Playdough is a timeless activity that is loved by children of all ages. Whether you buy commercial playdough or make your own, it is an open-ended activity that is suitable for a variety of ages. With the addition of a few new accessories every now and again interest will stay high and children from toddlers upwards will have a ball. I even know a Mum or two who like to get in there and do some modelling of their own!
The highchair is a good place for playdough as the mess is easily cleaned up. A child getting up and down from the table will have dough mashed everywhere. Do not leave the dough out in the air when it is not in use. If it is re-wrapped in a plastic bag and stored in an airtight container it will last for ages. In really hot weather it may need to be stored in the fridge. My last home-made recipe batch would easily be 6 months old and still soft. I have had some batches last almost a year.
One of the biggest readiness factors for playdough is whether your toddler has developed the self-control not to eat it! I make my own so I know at least there is nothing harmful in it, however gobs of salty dough can’t be that good for them so until my children are generally able to resist the urge to put it in their mouth I refrain from letting them use it. (I say generally because surprisingly even an older child will occasionally be caught with that giveaway playdough eating smile!)
Initially, just the experience of touching and squeezing the dough, flattening and pulling it apart and so on will be interesting. Keep it simple and introduce new accessories only when interest has waned and then only one or two items at a time. Biscuit cutters are not very successful until the child has the dexterity to roll out the dough and press the cutter into it – a surprisingly difficult task for a toddler. If you are sitting and playing together with the child they will probably enjoy this but will not be able to do it alone. Store accessories in small containers and rotate to keep interest levels high.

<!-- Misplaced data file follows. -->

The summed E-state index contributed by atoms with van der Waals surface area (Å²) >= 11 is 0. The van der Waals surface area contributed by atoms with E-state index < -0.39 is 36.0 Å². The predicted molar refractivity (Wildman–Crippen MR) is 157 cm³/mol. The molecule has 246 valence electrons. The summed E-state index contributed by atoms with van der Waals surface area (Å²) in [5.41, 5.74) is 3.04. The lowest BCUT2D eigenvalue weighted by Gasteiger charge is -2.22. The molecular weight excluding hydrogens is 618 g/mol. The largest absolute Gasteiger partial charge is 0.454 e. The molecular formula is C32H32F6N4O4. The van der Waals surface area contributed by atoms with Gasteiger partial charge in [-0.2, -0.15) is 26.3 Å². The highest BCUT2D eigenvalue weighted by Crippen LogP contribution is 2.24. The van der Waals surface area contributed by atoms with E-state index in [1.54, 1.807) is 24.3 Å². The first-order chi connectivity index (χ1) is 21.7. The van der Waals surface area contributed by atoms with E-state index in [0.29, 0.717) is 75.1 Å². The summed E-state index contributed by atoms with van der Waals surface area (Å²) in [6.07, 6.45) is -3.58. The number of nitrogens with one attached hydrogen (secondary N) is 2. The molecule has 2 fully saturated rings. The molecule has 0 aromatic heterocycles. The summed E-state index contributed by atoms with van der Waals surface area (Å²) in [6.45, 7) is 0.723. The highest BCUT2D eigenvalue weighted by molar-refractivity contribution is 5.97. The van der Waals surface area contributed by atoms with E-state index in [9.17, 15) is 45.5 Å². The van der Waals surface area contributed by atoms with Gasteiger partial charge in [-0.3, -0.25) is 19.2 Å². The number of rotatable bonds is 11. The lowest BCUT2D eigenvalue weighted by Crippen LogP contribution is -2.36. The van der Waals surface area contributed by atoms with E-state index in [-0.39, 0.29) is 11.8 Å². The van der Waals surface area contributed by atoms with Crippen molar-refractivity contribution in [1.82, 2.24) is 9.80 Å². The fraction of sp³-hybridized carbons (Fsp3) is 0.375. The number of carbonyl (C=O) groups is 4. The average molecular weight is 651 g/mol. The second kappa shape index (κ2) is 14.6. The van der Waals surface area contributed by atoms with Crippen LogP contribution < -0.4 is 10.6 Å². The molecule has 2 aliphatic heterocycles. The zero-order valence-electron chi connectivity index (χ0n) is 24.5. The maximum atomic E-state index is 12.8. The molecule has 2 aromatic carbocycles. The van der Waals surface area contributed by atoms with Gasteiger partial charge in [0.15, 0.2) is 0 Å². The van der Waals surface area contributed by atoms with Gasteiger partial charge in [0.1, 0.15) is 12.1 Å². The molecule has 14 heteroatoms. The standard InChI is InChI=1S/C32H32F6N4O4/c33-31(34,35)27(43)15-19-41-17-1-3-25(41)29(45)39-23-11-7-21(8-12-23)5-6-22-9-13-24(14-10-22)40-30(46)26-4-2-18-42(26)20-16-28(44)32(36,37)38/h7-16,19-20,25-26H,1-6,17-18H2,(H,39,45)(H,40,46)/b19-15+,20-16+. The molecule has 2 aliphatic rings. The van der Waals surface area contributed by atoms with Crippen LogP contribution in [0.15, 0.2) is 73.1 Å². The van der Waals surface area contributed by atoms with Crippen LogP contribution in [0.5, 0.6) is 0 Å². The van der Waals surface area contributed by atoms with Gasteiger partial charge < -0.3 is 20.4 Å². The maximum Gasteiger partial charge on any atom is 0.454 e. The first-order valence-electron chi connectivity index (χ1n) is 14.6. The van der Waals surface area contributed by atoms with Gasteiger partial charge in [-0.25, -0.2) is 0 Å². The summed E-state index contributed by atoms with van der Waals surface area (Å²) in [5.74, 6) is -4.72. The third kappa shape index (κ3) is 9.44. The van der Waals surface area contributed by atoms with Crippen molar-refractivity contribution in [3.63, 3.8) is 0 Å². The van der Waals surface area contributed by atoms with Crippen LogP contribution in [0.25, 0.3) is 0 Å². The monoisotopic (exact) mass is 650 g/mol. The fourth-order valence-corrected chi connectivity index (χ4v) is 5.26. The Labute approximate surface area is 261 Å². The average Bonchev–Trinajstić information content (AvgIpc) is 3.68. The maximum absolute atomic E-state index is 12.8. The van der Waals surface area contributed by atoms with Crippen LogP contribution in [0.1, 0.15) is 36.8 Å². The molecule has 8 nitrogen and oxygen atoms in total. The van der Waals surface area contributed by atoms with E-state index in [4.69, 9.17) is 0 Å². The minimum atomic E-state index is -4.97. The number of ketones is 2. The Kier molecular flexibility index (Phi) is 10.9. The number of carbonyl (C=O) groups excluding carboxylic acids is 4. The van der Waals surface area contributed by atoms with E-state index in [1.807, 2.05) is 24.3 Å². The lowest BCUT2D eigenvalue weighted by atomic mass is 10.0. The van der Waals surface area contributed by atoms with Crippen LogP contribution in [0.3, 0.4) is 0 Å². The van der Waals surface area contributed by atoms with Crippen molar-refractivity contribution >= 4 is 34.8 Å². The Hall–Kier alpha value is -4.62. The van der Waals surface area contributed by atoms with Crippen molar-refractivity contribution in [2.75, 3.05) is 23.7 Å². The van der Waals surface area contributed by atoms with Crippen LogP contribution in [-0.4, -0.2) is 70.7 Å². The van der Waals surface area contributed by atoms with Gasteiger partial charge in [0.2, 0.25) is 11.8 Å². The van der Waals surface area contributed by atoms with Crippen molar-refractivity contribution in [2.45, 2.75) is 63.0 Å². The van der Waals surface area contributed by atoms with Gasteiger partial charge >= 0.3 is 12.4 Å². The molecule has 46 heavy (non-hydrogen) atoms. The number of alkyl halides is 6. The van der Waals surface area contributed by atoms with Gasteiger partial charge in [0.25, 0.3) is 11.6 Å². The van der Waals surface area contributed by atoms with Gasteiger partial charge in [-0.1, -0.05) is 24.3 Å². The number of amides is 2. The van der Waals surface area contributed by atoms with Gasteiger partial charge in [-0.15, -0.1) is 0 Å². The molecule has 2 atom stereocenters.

Here is the recipe I use. I couldn’t tell you where it came from but it is a great recipe. Cooked dough always lasts longer than cold mixtures but it does make a mess of your pots. Choose a very large pot, and stir continuously throughout the process. It starts off very liquidy and nothing happens for a while, but once the dough begins to form it will solidify quite quickly. I usually enlist my husband’s help towards the end as it gets very difficult to stir once the dough is forming. Keep going until the dough has lifted away from the edges and there are no wet looking patches left. When you have finished, tip the dough out to cool and fill the pot with water. If you leave it overnight to soak, the next day it will all just lift off. If you try to scrub it clean you will be there for ages.This I know from experience!
|4 cups flour|
|1 cup salt|
|2 tbsp cream of tartar|
|1 tbsp oil|
|3 cups water|
|food colouring – add to water.|
Below is a suggested list of items to add to the dough, beginning with the first toddler introduction and on through to any age child. The order isn’t important, although toddlers are fairly limited as to what they can do alone so I usually stick to this order to begin with. Older children will use whatever is of interest to them.
- plain dough
- dough with glitter in it
- a bunch of popsticks to poke into it
- coloured craft matchsticks, also for poking
- cotton reels, corks, film canisters, lids and other random bibs and bobs
- plastic farm animals, fences and trees
- dinosaurs and plastic eggs
- plastic sea creatures and boats
- plastic bugs and rocks
- artificial flowers
- cars and road signs
- plastic or lightweight hammers
- rolling pins
- biscuit (cookie) cutters
- plastic plates, spoons and cups. (Do not give these to a child who is already tempted to eat the dough!)
- playdough stamping tools
- garlic press
- many other store-bought playdough accessories